Tuesday, August 20, 2013

The Fired Up Foodie

Photo by: Michael Giatelli
That’s right I’m fired up, which those that know me are not surprised about at all. I can go from zero to ten pretty quickly, especially when it involves food, rudeness or moronosity (Yes, I made that word up. I like it. Deal with it).  If it happens to be some unfortunate combo platter of those three triggers well, you better put on your seatbelts. 

So what’s got me all in a lather now? It’s the way that people think about our Capital Region Food Scene right here in the Capital Region. I’m not talking about City-folk who think that Albany and Buffalo are both Upstate NY. I’m talking about the folks that are the self proclaimed local foodies. You know the ones I’m talking about. 

Part of my job is to read the food blogs, every day, every post. I read everyone that I consider relevant to the food scene locally, read all the comments from the public and watch the interactions. It’s very informative actually. I learned a lot about what engages our local public, which media outlets are the best advertising sources for my clients and which ones to totally disregard. It’s interesting to see how different the perspective of what matters to the people that are the dominant voices on the blogs are from the people I know in the industry and those people that I consider foodies.  And by the way, IT DRIVES ME INSANE!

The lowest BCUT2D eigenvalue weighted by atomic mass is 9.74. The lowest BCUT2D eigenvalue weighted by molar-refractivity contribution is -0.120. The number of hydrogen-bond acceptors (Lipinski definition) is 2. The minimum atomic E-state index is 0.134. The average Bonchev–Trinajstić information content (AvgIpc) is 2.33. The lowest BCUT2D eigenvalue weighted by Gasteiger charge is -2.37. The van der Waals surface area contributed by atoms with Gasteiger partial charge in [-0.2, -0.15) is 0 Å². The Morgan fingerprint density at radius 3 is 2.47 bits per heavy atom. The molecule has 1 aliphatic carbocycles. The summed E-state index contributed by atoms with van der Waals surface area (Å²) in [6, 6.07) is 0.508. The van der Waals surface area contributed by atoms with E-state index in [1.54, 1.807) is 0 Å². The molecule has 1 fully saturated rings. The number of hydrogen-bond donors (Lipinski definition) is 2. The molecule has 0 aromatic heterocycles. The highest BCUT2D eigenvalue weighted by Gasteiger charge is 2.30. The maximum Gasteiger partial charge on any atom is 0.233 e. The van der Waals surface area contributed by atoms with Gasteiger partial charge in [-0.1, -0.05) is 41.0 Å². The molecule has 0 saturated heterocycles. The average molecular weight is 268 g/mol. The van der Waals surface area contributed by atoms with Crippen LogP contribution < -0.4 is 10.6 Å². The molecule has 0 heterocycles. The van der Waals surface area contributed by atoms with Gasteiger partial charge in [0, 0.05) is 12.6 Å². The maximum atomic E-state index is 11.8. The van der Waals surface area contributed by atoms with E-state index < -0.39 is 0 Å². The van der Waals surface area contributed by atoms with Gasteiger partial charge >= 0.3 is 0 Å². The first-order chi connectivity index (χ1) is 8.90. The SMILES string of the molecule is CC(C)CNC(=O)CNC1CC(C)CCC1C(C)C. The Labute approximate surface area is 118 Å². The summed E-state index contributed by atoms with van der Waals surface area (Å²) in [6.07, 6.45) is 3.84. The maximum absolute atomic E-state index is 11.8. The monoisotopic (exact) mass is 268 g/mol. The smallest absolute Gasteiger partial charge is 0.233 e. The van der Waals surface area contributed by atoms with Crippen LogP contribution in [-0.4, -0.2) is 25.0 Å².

First off, the conversation is rarely about food. How is it that we can spend more time in grammatical tiffs, name calling, suppositions, and gossip then we do about food on food blogs? Seriously, I don’t get it. Secondly, I really want to know where these people actually eat. Could we get a poll on each of the food blogs asking people what are top 5 restaurants that they actually patronize on a regular basis? From what I’m interpreting most of them are looking for value options; while there is a strong anti-chain faction, it seems that the majority think that is their best option. When I read what they think good restaurants are, I usually cringe because for the most part they are places that I really won’t go to after trying once. Why, because the food at the places they are referencing is simply not that great. So my thought is maybe they just don't know what's out there. 

Then invariably these same people cry out that there is no food scene here and more that there is no good food in Upstate NY. It makes me go apeshit! For real, I end up pacing around my house muttering to myself.  No we are not NYC. We are not LA or San Francisco, Chicago, Houston, Boston, or Baltimore. I understand that, but just because we are not a culinary metropolis doesn’t mean that we are a wasteland.